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Thursday, March 31,2011

First life of a landmark

How the Ottawa Street Power Station fired up and flamed out

by Lawrence Cosentino
State of the art equipment, hidden smokestacks and a stunning stylized-flame design made the Ottawa Power Station the city’s most cherished landmark. Slowly, it sank under the silt of time, neglect and architectural indignities, until its full-blown resurrection as the world headquarters of the Accident Fund Insurance Co of America.
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Thursday, March 31,2011

Eyesore of the week

120 W. Church St., Williamston

by Amanda Harrell-Seyburn
Property: 120 W. Church St., Williamston Owner: Stanley and Margaretta Freburg Assessed value: $61,300 Owner says: Could not be reached for comment Architecture critic Amanda Harrell-Seyburn says: This address boasts one of the most amazing bay windows in the Lansing area.
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Wednesday, March 30,2011

Phoenix Risen

How ‘the dominoes fell up’ to revive a great building and a determined city

by Lawrence Cosentino
In early autumn of 2006, two anonymous visitors asked for a tour of Lansing’s derelict Ottawa Power Station. It was an unusual request.The city usually had to coax people into venturing inside the once-splendid landmark on the Grand River, by then an intractable and embarrassing symbol of decay.
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Wednesday, March 30,2011

Hitting the bricks — gently

Masons restore a colossal flame to its original glory

by Lawrence Cosentino
The most compelling reason to spend millions of dollars to gut, refit and save the Ottawa Power Station is its unique shell, tapered and colored like a giant flame burning from black at the bottom to red to orange to yellow on top.
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Wednesday, March 30,2011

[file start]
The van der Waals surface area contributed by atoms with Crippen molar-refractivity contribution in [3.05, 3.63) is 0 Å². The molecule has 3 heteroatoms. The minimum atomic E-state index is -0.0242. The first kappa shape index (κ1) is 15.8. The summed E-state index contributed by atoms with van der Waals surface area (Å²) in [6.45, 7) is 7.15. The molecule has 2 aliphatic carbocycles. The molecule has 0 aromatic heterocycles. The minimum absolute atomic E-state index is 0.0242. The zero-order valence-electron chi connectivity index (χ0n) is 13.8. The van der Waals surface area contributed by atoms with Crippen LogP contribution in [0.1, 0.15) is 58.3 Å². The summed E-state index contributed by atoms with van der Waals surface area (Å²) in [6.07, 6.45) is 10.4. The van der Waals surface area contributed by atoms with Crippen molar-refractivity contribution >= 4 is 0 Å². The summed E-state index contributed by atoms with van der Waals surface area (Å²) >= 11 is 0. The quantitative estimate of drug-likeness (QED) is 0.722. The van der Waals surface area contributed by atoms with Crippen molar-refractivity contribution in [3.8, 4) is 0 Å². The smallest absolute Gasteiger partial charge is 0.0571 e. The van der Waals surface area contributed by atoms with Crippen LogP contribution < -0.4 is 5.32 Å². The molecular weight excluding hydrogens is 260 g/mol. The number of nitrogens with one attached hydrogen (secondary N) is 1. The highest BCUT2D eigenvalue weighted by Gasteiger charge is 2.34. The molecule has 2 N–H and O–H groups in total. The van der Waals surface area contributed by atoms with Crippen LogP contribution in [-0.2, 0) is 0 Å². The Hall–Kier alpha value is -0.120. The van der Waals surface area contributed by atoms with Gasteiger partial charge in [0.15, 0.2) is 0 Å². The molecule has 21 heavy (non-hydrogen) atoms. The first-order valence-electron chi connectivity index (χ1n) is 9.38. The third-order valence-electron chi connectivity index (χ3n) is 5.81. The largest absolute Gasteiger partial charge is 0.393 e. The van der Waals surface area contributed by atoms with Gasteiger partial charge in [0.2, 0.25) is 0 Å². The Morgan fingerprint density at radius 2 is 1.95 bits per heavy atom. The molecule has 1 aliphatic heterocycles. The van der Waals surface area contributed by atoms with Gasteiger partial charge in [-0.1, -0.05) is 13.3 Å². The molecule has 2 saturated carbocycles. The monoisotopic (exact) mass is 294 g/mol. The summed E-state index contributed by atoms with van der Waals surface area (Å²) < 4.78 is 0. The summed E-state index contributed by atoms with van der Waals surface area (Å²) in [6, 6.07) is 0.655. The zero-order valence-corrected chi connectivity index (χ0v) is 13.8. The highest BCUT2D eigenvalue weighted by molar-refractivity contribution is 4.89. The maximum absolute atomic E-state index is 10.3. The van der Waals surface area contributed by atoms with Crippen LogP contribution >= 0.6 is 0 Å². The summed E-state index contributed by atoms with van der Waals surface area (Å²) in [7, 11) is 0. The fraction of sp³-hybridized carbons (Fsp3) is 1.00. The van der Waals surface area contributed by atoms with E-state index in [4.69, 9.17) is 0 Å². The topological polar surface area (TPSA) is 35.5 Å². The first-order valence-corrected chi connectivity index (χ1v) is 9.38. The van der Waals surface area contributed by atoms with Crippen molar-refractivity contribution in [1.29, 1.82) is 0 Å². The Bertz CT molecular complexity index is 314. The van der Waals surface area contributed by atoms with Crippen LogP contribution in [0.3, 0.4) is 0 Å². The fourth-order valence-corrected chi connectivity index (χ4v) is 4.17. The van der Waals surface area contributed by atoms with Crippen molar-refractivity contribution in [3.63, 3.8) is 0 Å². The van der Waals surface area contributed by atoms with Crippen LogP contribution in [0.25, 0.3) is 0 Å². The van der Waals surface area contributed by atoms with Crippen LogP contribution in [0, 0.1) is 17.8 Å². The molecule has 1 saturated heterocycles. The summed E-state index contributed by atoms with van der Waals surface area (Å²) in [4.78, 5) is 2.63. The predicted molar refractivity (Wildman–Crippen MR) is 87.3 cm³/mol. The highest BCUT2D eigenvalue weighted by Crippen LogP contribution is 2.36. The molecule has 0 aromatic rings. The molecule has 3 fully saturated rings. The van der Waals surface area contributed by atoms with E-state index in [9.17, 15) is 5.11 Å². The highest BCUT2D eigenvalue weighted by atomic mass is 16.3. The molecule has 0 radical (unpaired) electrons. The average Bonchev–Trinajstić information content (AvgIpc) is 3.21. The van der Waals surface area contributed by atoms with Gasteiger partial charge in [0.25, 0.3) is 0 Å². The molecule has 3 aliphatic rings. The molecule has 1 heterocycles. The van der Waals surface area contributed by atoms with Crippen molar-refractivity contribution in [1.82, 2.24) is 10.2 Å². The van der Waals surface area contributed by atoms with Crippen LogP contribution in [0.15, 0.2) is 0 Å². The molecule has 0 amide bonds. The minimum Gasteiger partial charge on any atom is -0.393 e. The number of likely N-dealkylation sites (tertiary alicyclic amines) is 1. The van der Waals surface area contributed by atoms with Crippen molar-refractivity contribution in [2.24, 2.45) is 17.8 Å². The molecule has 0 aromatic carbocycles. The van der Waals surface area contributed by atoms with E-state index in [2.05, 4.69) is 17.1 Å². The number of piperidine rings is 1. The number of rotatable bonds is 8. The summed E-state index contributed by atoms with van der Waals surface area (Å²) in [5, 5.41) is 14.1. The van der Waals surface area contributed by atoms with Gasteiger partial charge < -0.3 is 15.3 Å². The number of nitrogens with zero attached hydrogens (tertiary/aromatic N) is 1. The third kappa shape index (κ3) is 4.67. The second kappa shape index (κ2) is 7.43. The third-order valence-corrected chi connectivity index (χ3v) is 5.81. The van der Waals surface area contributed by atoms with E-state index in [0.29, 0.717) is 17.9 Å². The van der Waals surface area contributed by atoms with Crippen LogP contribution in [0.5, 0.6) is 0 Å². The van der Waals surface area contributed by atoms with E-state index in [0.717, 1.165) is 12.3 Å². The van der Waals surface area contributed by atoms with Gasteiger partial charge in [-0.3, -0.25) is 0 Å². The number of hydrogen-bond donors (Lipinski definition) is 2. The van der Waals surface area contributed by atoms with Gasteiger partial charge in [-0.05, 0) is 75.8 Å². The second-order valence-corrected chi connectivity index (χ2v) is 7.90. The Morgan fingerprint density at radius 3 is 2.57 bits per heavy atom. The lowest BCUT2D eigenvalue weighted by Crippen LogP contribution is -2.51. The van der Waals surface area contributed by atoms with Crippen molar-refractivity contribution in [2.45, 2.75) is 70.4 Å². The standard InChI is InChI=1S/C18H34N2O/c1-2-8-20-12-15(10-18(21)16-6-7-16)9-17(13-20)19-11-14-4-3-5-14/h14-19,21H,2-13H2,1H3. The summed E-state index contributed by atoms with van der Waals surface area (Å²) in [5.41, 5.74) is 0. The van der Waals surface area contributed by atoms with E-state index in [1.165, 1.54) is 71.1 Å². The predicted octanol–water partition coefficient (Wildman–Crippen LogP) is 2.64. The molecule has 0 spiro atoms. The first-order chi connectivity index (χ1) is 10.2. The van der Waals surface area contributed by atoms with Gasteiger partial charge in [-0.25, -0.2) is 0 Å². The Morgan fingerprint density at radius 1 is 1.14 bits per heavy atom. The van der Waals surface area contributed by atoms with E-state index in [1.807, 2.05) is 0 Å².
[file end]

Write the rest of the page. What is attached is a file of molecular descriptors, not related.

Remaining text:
Transom zaps redux

Lightning strikes twice at the doors of the Ottawa Power Station

by Lawrence Cosentino
Lorenzo Ghiberti’s 15th-century bronze doors at the Baptistery of Florence have God, Noah, Adam and Eve going for them, but even the fabled “Gates of Paradise” don’t have transom zaps.
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Wednesday, March 30,2011

Skeleton crew

Dancing delicately with the Ottawa Power Station’s steel bones

by Lawrence Cosentino
Imagine replacing a dinosaur’s skeleton, working through a small hole in the top of its head, while the dinosaur is still alive.That’s pretty much what steelworkers had to do when they set about to convert the Ottawa Street Power Station to the world headquarters of the Accident Fund Insurance Co. of America.
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Wednesday, March 30,2011

From power to people

How designers made Planet Machine habitable by humans

by Lawrence Cosentino
Enter the Accident Fund Insurance Co. of America’s new headquarters in downtown Lansing and you walk into a naked tug of war between a 20th-century power plant and a modern office building.
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Wednesday, March 30,2011

Hardhats and high hopes

Economic echoes of an urban renewal thunderclap

by Lawrence Cosentino
Tell someone Lansing’s historic Ottawa Power Station is 172.2 feet tall and you might get a “hm.”Take a friend downtown to see the big orange flame jet into the blue or tremble in the river and you’ll get an “ohhh.”
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Wednesday, March 30,2011

Like father, like daughter?

Like father, like daughter? Young Bernero testing political waters

by Kyle Melinn
The name "Bernero" may be showing up again on another ballot near you. This time the first name accompanying the well-known surname won’t be "Virg." It would be Kelly.
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Wednesday, March 30,2011

The Herbal Center

3340 Lake Lansing Road, Suite 1, Meridian Township Hours: M-F 11 a.m.-7 p.m. and Sat 11 a.m.-5 p.m. (517) 333-4842

by City Pulse
Newcomers may opt for a voluntary lifetime membership for $20, which offers discounts, a monthly newsletter and free cooking classes, along with the center’s full line of medicine and medibles..
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